Case-Control Study on Radiology Work, Medical X-ray Investigations, and Use of Cellular Telephones as Risk Factors for Brain Tumors

, Department of Oncology, Orebro Medical Center, SE-701 85 Orebro, Sweden email: , Department of Oncology, Orebro Medical Center, SE-701 85 Orebro, Sweden , Department of Neurology, Orebro Medical Center, SE-701 85 Orebro, Sweden , Department of Oncology, Karolinska Institute and Stockholms Sjukhem, Mariebergsgatan 22, SE-112 35 Stockholm, Sweden

In This Article

Results

In total, 270 cases that fulfilled these inclusion criteria were included. Of these, 37 patients were judged by their physicians not to be able to participate. Thus, 233 cases and 466 controls remained in the study. The questionnaire was answered by 217 cases and 439 controls. When scrutinizing medical reports, we discovered that 8 cases had recurrent brain tumors. These cases were excluded from further analysis together with their 14 responding matched controls. Thus, the analysis encompassed 209 cases (90%) and 425 controls (91%). The mean age of both cases and controls was 50 years (range, 21-80 years).

As displayed previously.[6] histopathologic reports were obtained for 197 patients, 136 with malignant and 62 with benign tumors (1 case had 2 benign tumors: ependymoma and acoustic neurinoma). Anatomic tumor localization was assessed for 198 patients: 99 with tumor in the right side of the brain, 78 in the left side of the brain, and 21 with no applicable side (eg, central tumor). The analysis of mobile telephone use and the risk for brain tumor according to anatomic localization was based on these 198 cases with corresponding controls. The whole material of 209 cases and 425 controls was used in the other calculations. The results are presented for all cases with either benign or malignant tumors.

Occupation

Occupation as a risk factor was analyzed ( Table 1 ). For physicians, an OR of 6.00 (95% CI, 0.62-57.7) was obtained. All 3 case patients had worked with x-ray investigations for some period, with tumor induction (latency) periods of 20, 28, and 31 years ( Table 2 ). On the contrary, the only control subject who was a physician had never worked with x-ray investigations.

Overall, work at a radiology department yielded an OR of 1.89 (95% CI, 0.61-5.89). Excluding the 3 physicians, the 4 cases and 6 controls with other job titles in radiology yielded an OR of 1.24 (95% CI, 0.35-4.43). No increased risk was found for other occupational categories in health services. These job titles were included among nurses or nurse assistants in Table 1 .

Electronics, telecommunication, or electrical work did not increase the risk for brain tumors. No subject had worked as a railway engine driver.

For laboratory work, an OR of 3.21 (95% CI, 1.16-8.85) was obtained. Also, work in the chemical industry yielded an increased risk (OR, 4.10; 95% CI, 1.25-13.4).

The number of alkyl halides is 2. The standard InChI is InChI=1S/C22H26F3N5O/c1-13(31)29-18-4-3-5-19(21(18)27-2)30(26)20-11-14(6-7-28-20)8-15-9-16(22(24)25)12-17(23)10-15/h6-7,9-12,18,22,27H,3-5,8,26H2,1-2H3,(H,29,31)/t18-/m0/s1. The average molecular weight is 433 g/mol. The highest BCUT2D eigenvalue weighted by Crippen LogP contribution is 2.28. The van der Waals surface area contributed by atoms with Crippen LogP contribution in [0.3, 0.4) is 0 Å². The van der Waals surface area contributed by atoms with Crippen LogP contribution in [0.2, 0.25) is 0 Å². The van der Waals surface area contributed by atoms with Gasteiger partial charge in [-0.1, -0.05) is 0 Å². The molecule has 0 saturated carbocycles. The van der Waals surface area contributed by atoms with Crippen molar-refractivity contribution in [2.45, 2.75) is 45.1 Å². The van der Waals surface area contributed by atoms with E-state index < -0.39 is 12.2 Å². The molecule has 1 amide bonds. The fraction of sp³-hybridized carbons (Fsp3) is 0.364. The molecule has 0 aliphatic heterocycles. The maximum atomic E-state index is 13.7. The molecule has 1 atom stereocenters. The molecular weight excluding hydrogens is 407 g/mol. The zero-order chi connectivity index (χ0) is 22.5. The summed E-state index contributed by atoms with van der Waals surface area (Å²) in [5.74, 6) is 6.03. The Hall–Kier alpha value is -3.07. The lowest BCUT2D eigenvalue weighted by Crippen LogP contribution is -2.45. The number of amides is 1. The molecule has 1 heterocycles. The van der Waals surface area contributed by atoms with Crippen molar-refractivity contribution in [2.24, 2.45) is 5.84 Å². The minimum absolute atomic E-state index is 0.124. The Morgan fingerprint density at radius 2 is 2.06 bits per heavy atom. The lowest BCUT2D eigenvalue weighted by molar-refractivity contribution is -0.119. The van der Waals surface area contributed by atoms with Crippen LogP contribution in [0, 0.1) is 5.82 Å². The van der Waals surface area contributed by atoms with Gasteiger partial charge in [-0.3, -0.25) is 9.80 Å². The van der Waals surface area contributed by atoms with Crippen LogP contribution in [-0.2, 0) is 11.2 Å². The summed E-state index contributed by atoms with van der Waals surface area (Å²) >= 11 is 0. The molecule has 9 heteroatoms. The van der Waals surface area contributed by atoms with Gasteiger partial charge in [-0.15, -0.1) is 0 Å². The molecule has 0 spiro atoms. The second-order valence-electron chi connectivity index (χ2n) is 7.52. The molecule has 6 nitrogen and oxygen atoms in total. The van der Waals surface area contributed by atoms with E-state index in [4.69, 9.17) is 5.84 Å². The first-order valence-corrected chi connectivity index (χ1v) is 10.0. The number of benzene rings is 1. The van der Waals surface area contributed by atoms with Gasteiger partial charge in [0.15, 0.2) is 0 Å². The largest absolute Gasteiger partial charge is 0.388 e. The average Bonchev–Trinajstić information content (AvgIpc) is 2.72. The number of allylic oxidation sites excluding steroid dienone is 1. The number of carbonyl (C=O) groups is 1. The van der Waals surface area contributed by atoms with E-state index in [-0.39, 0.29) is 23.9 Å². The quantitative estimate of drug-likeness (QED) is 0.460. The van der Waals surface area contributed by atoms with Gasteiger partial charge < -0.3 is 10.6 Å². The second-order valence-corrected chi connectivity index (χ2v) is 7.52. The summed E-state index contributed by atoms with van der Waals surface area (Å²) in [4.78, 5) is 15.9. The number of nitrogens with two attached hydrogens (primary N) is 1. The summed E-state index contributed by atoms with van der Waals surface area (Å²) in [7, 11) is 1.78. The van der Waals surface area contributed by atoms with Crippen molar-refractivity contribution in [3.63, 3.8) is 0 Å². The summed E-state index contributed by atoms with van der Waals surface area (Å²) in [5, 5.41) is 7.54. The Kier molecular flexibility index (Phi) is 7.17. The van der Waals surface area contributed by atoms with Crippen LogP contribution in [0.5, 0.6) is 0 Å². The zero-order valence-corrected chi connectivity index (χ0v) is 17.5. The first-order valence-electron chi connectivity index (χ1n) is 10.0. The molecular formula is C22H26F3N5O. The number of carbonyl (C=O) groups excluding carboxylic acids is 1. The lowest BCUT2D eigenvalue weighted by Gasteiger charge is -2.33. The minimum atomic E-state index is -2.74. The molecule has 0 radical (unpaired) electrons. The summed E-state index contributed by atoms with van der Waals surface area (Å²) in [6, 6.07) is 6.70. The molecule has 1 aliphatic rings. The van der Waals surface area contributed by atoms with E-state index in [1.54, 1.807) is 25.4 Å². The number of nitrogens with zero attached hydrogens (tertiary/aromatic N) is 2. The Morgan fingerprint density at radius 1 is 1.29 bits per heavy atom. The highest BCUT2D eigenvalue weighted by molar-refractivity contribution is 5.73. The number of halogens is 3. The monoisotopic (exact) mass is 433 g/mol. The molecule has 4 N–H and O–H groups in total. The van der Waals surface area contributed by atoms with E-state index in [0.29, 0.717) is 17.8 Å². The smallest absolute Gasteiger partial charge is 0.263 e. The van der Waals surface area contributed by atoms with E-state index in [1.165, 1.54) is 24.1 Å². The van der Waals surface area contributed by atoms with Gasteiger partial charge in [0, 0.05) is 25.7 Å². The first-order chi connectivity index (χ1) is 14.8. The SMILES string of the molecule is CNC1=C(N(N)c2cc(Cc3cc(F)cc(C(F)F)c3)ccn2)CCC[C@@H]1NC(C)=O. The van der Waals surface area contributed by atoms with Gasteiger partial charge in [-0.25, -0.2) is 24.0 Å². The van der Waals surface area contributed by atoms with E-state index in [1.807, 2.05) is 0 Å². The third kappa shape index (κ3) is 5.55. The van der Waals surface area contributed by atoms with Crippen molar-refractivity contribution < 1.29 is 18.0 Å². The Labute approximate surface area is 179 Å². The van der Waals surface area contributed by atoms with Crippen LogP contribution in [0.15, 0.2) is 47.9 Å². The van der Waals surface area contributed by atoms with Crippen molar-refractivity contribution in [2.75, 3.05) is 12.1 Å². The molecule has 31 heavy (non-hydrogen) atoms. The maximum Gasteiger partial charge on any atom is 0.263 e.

Eight cases and 11 controls reported previous radiotherapy for benign or malignant disease, yielding an OR of 1.58 (95% CI, 0.60-4.16). If only the head and neck region was considered, an OR of 3.61 (95% CI, 0.65-19.9) was obtained (4 cases, 2 controls).

Overall, no increased risk for brain tumors was found for medical diagnostic x-ray investigations. However, if previous x-ray investigations of the head and neck region were considered, an OR of 1.64 (95% CI, 1.04-2.58) was obtained. Using a tumor induction period of 5 years or more, the risk increased further to an OR of 2.10 (95% CI, 1.25-3.53) based on 36 exposed cases and 37 exposed controls. For the 13 cases with meningioma, an OR of 5.03 (95% CI, 1.60-15.8) was obtained with the 5-year or more induction period.

Agents

In Table 3 , exposure to different agents is presented. No association was found for exposure to asbestos, pesticides, organic solvents, smoking, or a video display unit. For low-calorie drinks taken as aspartame exposure, an OR of 1.24 (95% CI, 0.72-2.14) was found. The risk was further increased for malignant tumors, with an OR of 2.66 (95% CI, 1.01-7.04) in the highest-exposure group.

Cellular Telephones

Table 4 gives the results for use of cellular phones. Increased risk was only found for cases with tumors in the temporal, temporoparietal, or occipital lobe and ipsilateral use of a mobile phone (OR, 2.42; 95% CI, 0.97-6.05). This result was based on 13 exposed cases, 10 with malignant and 3 with benign tumors.[6] Nine cases were exposed to NMT only, 3 to both NMT and GSM and 1 to GSM only. For contralateral use, no increased risk was found. Only a few subjects reported both ipsilateral and contralateral use of a cellular telephone.

Multivariate Analysis

Exposure to cellular phones for subjects with brain tumors in the temporal, occipital, or temporoparietal anatomic areas and other exposures with significantly increased risk were included in a multivariate analysis. Work in the chemical industry was not included, since only 1 case with tumor in these lobes and no controls were exposed. Significantly increased risk was found for subjects with ipsilateral exposure to microwaves from a mobile phone (OR, 2.62; 95% CI, 1.02-6.71; Table 5 ). For laboratory work and medical diagnostic x-ray investigations of the head or neck, a nonsignificantly increased risk was calculated in the multivariate analysis. Similar results were found in the multivariate analysis as in univariate analyses for use of cellular telephone and the risk for brain tumor in other anatomic areas of the brain.

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